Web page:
Monday, July 18, 2022

My Friends the 'Weeds'

It's the time of summer when those flowers most of you know as 'weeds' come into bloom.  These plants, which tend to grow in 'waste' corners or 'unused' bits of land, are remarkably hardy and usually spread easily through their seeds.  So I've been out gathering pictures, somewhat foiled by the municipal crews or private landowners who come along and mow down these 'flowers of the field'. 

Never-the-less I have persevered and gathered together nearly 3 dozen pictures.  Sorry if it's a topic that doesn't interest you, but I'm doing it for my own record, so bear with me - or just return in about a week.  This will take 3 posts to cover all I have to share.

Birdsfoot trefoil is one of the earliest of this group of flowers, and the most adaptable.  Here it is hanging over the concrete curb on a busy road; it will also infest lawns.  It's grown as an important crop, part of forage mixes.

Buttercups are an early and pretty one too, sometimes in large amounts in fields.  These ones were growing just around the corner and have since been mowed down.

This is Wild Chervil, a nasty invasive plant that spreads by producing billions of seeds.  It's found widely now in Grey County, and has moved into town.  Its leaves shade out other species so it forms large patches.

This is Field Bindweed, a notorious invasive plant that grows along curbs, infests crops and even infests lawns, like the one above.  It's virtually impossible to get rid of too.  But you gotta admit it has a pretty flower.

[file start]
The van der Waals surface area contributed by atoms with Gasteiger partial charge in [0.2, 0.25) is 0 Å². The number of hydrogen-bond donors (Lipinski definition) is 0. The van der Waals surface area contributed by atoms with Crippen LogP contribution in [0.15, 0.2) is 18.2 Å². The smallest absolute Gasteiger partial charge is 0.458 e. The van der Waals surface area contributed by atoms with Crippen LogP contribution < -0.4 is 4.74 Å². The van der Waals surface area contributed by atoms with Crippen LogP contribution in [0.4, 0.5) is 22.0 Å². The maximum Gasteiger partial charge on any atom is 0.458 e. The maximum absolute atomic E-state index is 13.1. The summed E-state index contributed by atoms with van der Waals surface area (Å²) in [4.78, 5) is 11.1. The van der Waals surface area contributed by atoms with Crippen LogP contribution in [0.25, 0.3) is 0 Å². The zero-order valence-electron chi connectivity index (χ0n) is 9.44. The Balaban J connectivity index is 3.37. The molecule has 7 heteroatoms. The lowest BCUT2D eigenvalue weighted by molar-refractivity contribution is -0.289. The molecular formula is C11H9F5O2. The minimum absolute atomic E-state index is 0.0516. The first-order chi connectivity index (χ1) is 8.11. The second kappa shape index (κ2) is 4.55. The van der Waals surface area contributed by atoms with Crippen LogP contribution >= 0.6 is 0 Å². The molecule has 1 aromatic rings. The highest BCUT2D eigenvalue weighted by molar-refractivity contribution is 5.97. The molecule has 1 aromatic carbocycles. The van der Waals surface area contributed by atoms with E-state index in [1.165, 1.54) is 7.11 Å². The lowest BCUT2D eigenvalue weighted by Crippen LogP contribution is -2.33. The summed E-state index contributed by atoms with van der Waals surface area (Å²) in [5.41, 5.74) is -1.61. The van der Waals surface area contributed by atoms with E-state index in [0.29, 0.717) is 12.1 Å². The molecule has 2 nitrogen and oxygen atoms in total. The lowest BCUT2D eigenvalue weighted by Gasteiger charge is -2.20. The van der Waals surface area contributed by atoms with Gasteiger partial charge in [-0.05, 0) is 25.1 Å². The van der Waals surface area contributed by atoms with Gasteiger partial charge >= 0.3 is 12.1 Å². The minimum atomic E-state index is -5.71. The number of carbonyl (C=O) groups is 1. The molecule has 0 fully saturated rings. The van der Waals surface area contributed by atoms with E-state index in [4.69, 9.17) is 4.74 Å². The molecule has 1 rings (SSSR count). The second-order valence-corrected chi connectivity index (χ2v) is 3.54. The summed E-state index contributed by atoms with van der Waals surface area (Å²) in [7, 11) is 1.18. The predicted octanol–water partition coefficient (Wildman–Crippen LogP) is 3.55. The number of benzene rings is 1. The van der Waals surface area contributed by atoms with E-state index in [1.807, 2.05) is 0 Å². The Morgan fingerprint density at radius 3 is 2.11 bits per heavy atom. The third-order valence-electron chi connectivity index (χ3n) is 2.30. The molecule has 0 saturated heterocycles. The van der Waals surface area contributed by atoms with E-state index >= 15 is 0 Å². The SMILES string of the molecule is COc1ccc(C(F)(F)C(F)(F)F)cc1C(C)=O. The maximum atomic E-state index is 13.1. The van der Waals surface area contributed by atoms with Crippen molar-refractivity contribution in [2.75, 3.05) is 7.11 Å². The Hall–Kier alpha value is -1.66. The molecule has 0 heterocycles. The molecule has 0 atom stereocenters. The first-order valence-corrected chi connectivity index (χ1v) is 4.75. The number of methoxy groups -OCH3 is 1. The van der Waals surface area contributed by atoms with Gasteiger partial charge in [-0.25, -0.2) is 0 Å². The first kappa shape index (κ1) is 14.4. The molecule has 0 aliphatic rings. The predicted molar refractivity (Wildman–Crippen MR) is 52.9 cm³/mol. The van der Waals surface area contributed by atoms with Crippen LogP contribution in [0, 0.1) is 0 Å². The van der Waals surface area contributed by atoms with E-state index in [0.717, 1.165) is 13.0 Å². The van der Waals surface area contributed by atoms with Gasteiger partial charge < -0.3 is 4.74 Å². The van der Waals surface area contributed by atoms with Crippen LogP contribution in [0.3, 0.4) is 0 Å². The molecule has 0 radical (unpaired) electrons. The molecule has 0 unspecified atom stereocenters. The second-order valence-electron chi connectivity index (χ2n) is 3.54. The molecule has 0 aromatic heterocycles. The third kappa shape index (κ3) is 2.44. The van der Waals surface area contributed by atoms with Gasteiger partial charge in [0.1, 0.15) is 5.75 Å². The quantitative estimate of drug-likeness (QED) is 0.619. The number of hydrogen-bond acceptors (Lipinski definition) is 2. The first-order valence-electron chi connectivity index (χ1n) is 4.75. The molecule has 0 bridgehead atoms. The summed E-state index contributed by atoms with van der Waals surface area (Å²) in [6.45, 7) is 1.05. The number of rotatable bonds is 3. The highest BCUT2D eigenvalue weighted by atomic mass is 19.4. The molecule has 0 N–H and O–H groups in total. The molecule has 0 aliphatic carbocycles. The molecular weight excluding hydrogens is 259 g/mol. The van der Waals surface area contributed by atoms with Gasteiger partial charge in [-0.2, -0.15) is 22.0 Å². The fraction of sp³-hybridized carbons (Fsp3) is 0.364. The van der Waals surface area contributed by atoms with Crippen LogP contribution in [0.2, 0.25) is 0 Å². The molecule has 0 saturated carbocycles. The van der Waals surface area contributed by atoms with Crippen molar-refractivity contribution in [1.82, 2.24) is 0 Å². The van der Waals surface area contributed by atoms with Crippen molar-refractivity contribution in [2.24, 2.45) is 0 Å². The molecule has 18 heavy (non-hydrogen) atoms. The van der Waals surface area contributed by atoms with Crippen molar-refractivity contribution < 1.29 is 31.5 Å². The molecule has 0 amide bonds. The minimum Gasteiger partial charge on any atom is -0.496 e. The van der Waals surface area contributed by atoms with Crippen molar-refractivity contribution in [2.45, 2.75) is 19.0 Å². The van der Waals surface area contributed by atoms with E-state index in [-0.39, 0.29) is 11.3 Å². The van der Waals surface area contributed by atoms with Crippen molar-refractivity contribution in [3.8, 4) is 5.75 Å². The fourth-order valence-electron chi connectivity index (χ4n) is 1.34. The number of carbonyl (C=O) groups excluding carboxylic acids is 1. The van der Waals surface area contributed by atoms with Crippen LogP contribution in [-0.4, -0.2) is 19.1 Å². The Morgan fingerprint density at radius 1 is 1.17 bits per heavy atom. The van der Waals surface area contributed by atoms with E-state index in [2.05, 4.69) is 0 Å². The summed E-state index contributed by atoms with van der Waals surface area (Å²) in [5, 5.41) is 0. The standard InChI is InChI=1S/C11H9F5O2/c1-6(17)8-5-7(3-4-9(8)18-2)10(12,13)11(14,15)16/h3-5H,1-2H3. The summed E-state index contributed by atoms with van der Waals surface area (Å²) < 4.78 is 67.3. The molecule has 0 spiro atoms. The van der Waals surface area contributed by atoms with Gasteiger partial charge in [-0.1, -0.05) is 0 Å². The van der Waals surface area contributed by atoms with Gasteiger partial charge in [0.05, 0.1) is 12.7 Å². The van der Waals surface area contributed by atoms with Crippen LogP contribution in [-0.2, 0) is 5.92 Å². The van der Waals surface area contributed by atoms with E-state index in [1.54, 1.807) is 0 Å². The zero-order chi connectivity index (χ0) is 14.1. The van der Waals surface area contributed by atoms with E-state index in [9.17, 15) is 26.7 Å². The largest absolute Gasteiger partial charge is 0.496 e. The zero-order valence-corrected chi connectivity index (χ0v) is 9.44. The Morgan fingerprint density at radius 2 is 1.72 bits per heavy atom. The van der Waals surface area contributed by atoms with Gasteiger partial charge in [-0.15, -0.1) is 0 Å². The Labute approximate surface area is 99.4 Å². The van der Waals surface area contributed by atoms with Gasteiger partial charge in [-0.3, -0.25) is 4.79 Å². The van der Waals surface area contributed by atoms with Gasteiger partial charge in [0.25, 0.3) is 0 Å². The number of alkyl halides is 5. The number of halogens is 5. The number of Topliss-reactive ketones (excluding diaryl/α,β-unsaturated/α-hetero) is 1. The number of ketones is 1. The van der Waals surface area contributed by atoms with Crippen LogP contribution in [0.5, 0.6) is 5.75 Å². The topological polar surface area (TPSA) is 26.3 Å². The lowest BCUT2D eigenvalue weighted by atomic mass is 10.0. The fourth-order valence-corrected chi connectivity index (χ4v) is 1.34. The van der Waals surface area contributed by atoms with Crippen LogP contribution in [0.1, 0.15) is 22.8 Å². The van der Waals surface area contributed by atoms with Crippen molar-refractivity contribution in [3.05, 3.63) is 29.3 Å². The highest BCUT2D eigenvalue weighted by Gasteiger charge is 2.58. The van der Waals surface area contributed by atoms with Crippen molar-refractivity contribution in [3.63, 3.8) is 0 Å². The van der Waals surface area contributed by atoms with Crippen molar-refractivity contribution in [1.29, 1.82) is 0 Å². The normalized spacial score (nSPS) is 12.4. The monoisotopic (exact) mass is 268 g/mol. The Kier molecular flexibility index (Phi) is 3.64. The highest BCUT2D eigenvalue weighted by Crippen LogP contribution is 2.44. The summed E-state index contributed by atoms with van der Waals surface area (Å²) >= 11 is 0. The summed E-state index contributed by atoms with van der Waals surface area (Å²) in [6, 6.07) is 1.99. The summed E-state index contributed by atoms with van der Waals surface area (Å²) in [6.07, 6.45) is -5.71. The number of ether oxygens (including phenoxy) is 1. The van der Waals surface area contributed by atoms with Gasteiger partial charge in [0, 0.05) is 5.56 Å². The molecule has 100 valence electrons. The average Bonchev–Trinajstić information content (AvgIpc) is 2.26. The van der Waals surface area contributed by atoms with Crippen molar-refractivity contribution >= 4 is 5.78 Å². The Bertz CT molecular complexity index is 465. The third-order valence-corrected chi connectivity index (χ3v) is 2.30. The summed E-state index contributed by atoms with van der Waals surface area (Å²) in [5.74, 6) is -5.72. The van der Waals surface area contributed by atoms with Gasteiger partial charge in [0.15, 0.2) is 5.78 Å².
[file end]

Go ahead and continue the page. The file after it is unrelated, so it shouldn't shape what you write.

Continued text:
And this one is Hedge Bindweed, an almost identical flower and leaves, but triple the size.  I've never actually seen it before last year.

Of course there are lots of thistle, none of which we like very much.

I think we all know Milkweed, the plant that Monarchs lay their eggs on, depending on it as food for their caterpillars.  These are in a corner of a front lawn where the homeowner lets them grow, and we have left a few plants in the garden, right outside our living room window.  Already a tiny caterpillar on one of them.

And finally for this post, we all recognize the splash of white provided by Oxeye Daisies.


  1. Most enjoyable mix of wild flowers (not tame like things in gardens!

  2. Love these beauties, even the invasive ones. Almost feel guilty saying it though.

  3. It's too bad these weeds produce such lovely flowers!

  4. I like to think of them as wild flowers instead of weeds. They are so pretty.

  5. While many people don't like weeds, it's obvious that they're very successful and many are quite beautiful -- they're to be admired.

  6. You've picked some of the baddies today. We're our own worst enemies for spreading these invasive plants.

  7. We have bindweed here too, but I've never seen it flower. Maybe I get to it soon enough. :)
    I happen to like wild the wild.

  8. There is a nearby non-residential side street nearby that was resplendent with coneflowers last year. Earlier this year I saw that daisies were growing. I went back to take pictures the next day, and the town lawn mower had been by. I am not sure why that was necessary since there is essentially nothing on that road at present.

  9. really beautiful wildflowers!! i use to grow milkweed, although it looked quite different, to attract monarchs. i need to get a book to help me identify these pretty natural plants. i have been seeing them and paying more attention to them and would enjoy knowing their names!!